Publication Details

Title :

Surgical Complications After Thyroid Surgery: A 10-Year Experience at Jeddah, Saudi Arabia

Journal:

Indian Journal of Otolaryngology and Head & Neck Surgery

Authors:

Al-Hakami HA1, Al Garni MA1, Malas M1, Abughanim S1, Alsuraihi A1, Al Raddadi T1.

Affiliations:

1 Department of Surgery, Section of Otolaryngology-Head and Neck Surgery, King Abdullah International Medical Research Center, King Saud Bin Abdulaziz University for Health Sciences, King Abdulaziz Medical City, National Guard Health Affairs, P.O. Box 9515, Jeddah, 21423 Saudi Arabia.

Year of Publication:

2019

DOI:

10.1007/s12070-019-01695-x.

Abstract:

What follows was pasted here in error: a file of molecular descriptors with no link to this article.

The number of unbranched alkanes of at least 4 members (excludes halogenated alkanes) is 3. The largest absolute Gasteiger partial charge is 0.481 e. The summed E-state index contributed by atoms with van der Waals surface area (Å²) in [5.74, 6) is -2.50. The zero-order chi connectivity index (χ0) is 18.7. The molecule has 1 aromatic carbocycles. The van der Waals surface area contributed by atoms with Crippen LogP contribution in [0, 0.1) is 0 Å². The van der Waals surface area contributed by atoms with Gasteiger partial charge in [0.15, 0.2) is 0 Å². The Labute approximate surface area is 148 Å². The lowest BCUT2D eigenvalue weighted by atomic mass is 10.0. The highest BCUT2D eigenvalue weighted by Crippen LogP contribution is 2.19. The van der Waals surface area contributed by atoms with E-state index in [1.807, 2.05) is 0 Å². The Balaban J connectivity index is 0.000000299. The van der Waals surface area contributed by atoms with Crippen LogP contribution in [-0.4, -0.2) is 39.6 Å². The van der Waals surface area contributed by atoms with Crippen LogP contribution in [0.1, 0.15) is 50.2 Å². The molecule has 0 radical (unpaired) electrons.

To evaluate the incidence and predictive risk factors of complications in patients who underwent thyroid surgery at our hospital with a residency training program. This retrospective cohort study analyzed the complications in all patients who underwent thyroid surgery between January 2008 and December 2017. Demographic data, preoperative diagnosis based on fine needle aspiration cytology, surgical approach, permanent pathology, postoperative complications, and factors associated with complications were recorded. At our hospital, 456 patients underwent thyroidectomy. The most common surgical complications were asymptomatic biochemical hypocalcemia and symptomatic hypocalcemia in 109 (23.9%) and 50 (11%) patients, respectively. Other surgical complications included permanent hypocalcemia, transient vocal cord palsy, permanent vocal cord palsy, hematoma, seroma, chyle fistula, and Horner’s syndrome. Mean age > 45 years and more extensive surgery were significantly associated with overall complications (P = 0.003; < 0.001). Mean age > 50 years and vitamin D level < 25 nmol/L (< 10 ng/mL) were significantly associated with hypocalcemia (P = 0.008; < 0.001). Moreover, the extent of surgery and advanced thyroid carcinoma were significantly associated with vocal cord palsy (P < 0.001; 0.05). Hypocalcemia and vocal cord palsy are the most significant complications. Thyroid surgery can be performed safely by senior residents in the residency training program under the direct supervision of an experienced surgeon.